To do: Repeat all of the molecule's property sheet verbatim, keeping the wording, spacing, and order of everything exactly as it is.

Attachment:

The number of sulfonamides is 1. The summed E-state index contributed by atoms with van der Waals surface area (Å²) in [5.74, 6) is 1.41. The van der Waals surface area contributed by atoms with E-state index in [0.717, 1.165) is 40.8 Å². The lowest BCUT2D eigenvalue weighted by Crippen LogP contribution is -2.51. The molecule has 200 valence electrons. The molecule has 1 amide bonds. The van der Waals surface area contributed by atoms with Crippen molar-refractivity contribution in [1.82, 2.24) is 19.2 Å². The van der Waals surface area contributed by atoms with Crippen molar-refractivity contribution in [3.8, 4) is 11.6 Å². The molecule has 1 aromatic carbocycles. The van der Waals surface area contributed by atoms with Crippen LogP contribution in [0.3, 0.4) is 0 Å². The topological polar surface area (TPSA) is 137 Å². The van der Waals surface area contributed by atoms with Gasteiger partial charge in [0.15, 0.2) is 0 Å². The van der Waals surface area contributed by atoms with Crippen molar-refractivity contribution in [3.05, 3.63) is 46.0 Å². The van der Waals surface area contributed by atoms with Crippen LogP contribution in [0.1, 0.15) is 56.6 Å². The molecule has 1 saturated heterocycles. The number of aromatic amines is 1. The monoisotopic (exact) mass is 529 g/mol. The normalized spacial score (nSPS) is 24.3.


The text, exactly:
The number of sulfonamides is 1. The summed E-state index contributed by atoms with van der Waals surface area (Å²) in [5.74, 6) is 1.41. The van der Waals surface area contributed by atoms with E-state index in [0.717, 1.165) is 40.8 Å². The lowest BCUT2D eigenvalue weighted by Crippen LogP contribution is -2.51. The molecule has 200 valence electrons. The molecule has 1 amide bonds. The van der Waals surface area contributed by atoms with Crippen molar-refractivity contribution in [1.82, 2.24) is 19.2 Å². The van der Waals surface area contributed by atoms with Crippen molar-refractivity contribution in [3.8, 4) is 11.6 Å². The molecule has 1 aromatic carbocycles. The van der Waals surface area contributed by atoms with Crippen LogP contribution in [0.3, 0.4) is 0 Å². The topological polar surface area (TPSA) is 137 Å². The van der Waals surface area contributed by atoms with Gasteiger partial charge in [0.15, 0.2) is 0 Å². The van der Waals surface area contributed by atoms with Crippen molar-refractivity contribution in [3.05, 3.63) is 46.0 Å². The van der Waals surface area contributed by atoms with Crippen LogP contribution in [0.1, 0.15) is 56.6 Å². The molecule has 1 saturated heterocycles. The number of aromatic amines is 1. The monoisotopic (exact) mass is 529 g/mol. The normalized spacial score (nSPS) is 24.3.